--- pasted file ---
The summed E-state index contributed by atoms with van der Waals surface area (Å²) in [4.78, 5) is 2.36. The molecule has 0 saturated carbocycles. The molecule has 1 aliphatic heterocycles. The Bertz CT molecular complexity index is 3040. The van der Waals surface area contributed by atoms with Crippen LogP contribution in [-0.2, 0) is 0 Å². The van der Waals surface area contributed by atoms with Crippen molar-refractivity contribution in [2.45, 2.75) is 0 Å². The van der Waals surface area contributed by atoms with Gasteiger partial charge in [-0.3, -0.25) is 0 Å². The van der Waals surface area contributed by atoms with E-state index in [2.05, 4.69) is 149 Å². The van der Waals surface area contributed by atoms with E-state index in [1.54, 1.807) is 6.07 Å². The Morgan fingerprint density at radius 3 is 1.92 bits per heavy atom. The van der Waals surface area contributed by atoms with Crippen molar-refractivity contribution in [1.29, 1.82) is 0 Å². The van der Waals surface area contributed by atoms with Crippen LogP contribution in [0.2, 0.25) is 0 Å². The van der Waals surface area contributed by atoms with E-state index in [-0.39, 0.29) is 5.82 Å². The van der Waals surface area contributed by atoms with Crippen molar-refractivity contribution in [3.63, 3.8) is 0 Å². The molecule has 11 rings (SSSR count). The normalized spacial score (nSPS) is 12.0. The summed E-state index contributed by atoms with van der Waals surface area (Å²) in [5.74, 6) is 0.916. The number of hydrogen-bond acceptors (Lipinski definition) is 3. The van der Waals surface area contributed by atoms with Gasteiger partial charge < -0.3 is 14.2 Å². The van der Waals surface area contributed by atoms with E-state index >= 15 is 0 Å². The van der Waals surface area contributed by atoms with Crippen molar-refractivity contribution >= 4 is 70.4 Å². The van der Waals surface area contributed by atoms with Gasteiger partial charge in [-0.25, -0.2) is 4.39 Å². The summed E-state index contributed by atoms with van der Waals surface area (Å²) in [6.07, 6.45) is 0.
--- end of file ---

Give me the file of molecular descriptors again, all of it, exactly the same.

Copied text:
The summed E-state index contributed by atoms with van der Waals surface area (Å²) in [4.78, 5) is 2.36. The molecule has 0 saturated carbocycles. The molecule has 1 aliphatic heterocycles. The Bertz CT molecular complexity index is 3040. The van der Waals surface area contributed by atoms with Crippen LogP contribution in [-0.2, 0) is 0 Å². The van der Waals surface area contributed by atoms with Crippen molar-refractivity contribution in [2.45, 2.75) is 0 Å². The van der Waals surface area contributed by atoms with Gasteiger partial charge in [-0.3, -0.25) is 0 Å². The van der Waals surface area contributed by atoms with E-state index in [2.05, 4.69) is 149 Å². The van der Waals surface area contributed by atoms with E-state index in [1.54, 1.807) is 6.07 Å². The Morgan fingerprint density at radius 3 is 1.92 bits per heavy atom. The van der Waals surface area contributed by atoms with Crippen molar-refractivity contribution in [1.29, 1.82) is 0 Å². The van der Waals surface area contributed by atoms with Crippen LogP contribution in [0.2, 0.25) is 0 Å². The van der Waals surface area contributed by atoms with E-state index in [-0.39, 0.29) is 5.82 Å². The van der Waals surface area contributed by atoms with Crippen molar-refractivity contribution in [3.63, 3.8) is 0 Å². The molecule has 11 rings (SSSR count). The normalized spacial score (nSPS) is 12.0. The summed E-state index contributed by atoms with van der Waals surface area (Å²) in [5.74, 6) is 0.916. The number of hydrogen-bond acceptors (Lipinski definition) is 3. The van der Waals surface area contributed by atoms with Gasteiger partial charge < -0.3 is 14.2 Å². The van der Waals surface area contributed by atoms with E-state index >= 15 is 0 Å². The van der Waals surface area contributed by atoms with Crippen molar-refractivity contribution >= 4 is 70.4 Å². The van der Waals surface area contributed by atoms with Gasteiger partial charge in [-0.25, -0.2) is 4.39 Å². The summed E-state index contributed by atoms with van der Waals surface area (Å²) in [6.07, 6.45) is 0.